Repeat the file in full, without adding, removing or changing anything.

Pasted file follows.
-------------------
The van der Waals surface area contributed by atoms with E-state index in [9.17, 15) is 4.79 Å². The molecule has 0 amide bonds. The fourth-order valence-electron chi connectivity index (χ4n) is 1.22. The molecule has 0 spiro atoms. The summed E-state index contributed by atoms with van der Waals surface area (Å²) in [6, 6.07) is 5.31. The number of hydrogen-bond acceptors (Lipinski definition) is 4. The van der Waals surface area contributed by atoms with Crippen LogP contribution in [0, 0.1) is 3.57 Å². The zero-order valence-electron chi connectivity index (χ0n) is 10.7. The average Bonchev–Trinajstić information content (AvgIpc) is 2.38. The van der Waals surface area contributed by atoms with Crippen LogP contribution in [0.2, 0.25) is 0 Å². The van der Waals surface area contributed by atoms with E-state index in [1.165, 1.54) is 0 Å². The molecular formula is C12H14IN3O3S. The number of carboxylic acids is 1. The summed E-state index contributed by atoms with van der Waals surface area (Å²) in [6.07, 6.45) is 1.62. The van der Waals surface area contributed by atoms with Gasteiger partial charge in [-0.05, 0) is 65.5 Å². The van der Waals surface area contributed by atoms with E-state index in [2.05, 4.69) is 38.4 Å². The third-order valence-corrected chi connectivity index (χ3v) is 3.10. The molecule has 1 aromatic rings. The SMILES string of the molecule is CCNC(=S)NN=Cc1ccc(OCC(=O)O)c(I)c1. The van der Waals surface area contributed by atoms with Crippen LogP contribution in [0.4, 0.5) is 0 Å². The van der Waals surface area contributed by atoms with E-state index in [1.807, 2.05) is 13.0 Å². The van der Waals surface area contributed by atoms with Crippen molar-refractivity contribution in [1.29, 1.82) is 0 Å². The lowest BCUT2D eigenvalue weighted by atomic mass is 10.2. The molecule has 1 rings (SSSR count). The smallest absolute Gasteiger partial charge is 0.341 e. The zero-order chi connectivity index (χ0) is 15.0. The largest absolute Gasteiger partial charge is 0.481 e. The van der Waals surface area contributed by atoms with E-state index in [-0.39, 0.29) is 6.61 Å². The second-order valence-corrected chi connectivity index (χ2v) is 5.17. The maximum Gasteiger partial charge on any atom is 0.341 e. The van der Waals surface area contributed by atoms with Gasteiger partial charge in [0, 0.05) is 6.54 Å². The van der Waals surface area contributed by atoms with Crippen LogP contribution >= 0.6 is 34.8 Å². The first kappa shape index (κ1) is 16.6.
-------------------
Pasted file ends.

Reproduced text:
The van der Waals surface area contributed by atoms with E-state index in [9.17, 15) is 4.79 Å². The molecule has 0 amide bonds. The fourth-order valence-electron chi connectivity index (χ4n) is 1.22. The molecule has 0 spiro atoms. The summed E-state index contributed by atoms with van der Waals surface area (Å²) in [6, 6.07) is 5.31. The number of hydrogen-bond acceptors (Lipinski definition) is 4. The van der Waals surface area contributed by atoms with Crippen LogP contribution in [0, 0.1) is 3.57 Å². The zero-order valence-electron chi connectivity index (χ0n) is 10.7. The average Bonchev–Trinajstić information content (AvgIpc) is 2.38. The van der Waals surface area contributed by atoms with Crippen LogP contribution in [0.2, 0.25) is 0 Å². The van der Waals surface area contributed by atoms with E-state index in [1.165, 1.54) is 0 Å². The molecular formula is C12H14IN3O3S. The number of carboxylic acids is 1. The summed E-state index contributed by atoms with van der Waals surface area (Å²) in [6.07, 6.45) is 1.62. The van der Waals surface area contributed by atoms with Gasteiger partial charge in [-0.05, 0) is 65.5 Å². The van der Waals surface area contributed by atoms with E-state index in [2.05, 4.69) is 38.4 Å². The third-order valence-corrected chi connectivity index (χ3v) is 3.10. The molecule has 1 aromatic rings. The SMILES string of the molecule is CCNC(=S)NN=Cc1ccc(OCC(=O)O)c(I)c1. The van der Waals surface area contributed by atoms with Crippen LogP contribution in [0.4, 0.5) is 0 Å². The van der Waals surface area contributed by atoms with E-state index in [1.807, 2.05) is 13.0 Å². The van der Waals surface area contributed by atoms with Crippen molar-refractivity contribution in [1.29, 1.82) is 0 Å². The lowest BCUT2D eigenvalue weighted by atomic mass is 10.2. The molecule has 1 rings (SSSR count). The smallest absolute Gasteiger partial charge is 0.341 e. The zero-order chi connectivity index (χ0) is 15.0. The largest absolute Gasteiger partial charge is 0.481 e. The van der Waals surface area contributed by atoms with E-state index in [-0.39, 0.29) is 6.61 Å². The second-order valence-corrected chi connectivity index (χ2v) is 5.17. The maximum Gasteiger partial charge on any atom is 0.341 e. The van der Waals surface area contributed by atoms with Gasteiger partial charge in [0, 0.05) is 6.54 Å². The van der Waals surface area contributed by atoms with Crippen LogP contribution >= 0.6 is 34.8 Å². The first kappa shape index (κ1) is 16.6.